Friday , 26 May 2017


What SMBs Need to Ask Before Choosing a Cloud Vendor

They’ll Huff and They’ll Puff, but Can They Blow Your Data Center Down?

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Cloud Vendor

Choosing a cloud vendor

Jamie Brenzel, CEO, KineticD, says:

The third little pig had the right idea when he built his wolf-proof home, but how secure is it from non-canine threats? Who is the best cloud vendor for you?

Companies of all sizes have been utilizing online backup as a preferred method of storing and protecting data, but the notion of government agencies being able to access corporate data has left many organizations rethinking the decision to move vital company assets to the Cloud. In spite of the turmoil, executives must remember that not all data centers are wolves in sheep’s clothing.

Like any other business decision, when selecting a cloud backup provider there are key questions to consider in the research process. The reality is, backing up company data has become a necessity, and in terms of cost efficiency and ease of use, online backup is ultimately superior to traditional backup methods. Security protocols need to stay top-of-mind for any business, considering it is one of the most effective way of protecting their important assets.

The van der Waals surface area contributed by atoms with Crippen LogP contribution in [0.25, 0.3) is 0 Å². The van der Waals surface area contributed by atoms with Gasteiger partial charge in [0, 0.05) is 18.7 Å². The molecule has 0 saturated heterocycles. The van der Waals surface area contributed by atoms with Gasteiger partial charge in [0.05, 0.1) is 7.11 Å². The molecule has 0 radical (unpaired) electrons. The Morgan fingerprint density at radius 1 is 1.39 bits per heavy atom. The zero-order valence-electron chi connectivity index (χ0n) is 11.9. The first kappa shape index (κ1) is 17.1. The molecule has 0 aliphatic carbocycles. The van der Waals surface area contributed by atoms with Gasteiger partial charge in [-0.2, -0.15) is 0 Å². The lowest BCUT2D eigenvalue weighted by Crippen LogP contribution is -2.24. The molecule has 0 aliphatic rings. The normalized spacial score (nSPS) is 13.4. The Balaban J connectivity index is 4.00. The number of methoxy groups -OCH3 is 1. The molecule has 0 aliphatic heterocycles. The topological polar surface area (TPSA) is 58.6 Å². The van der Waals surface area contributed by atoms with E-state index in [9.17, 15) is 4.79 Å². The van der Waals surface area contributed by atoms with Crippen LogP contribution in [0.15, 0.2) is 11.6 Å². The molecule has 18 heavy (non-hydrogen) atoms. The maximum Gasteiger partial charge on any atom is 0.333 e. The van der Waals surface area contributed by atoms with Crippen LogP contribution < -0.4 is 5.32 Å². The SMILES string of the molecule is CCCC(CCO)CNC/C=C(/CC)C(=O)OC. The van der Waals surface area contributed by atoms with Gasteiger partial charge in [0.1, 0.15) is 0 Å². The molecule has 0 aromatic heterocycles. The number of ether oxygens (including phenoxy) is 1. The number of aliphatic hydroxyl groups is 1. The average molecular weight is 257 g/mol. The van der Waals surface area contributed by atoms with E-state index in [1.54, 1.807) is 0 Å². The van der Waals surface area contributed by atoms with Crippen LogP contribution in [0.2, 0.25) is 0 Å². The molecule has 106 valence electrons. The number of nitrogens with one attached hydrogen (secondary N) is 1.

Straw and Stick Data Centers Need Not Apply

Contrary to popular belief, the Cloud is not actually a cloud. It is a collection of servers that are located in a physical location. When evaluating cloud vendors, look at the security of the physical location.

The data center needs to be built on a foundation that is multi-faceted, redundant, strong and flexible. In case its security is breached; the Cloud provider should have various safeguards in place to defend the entire system.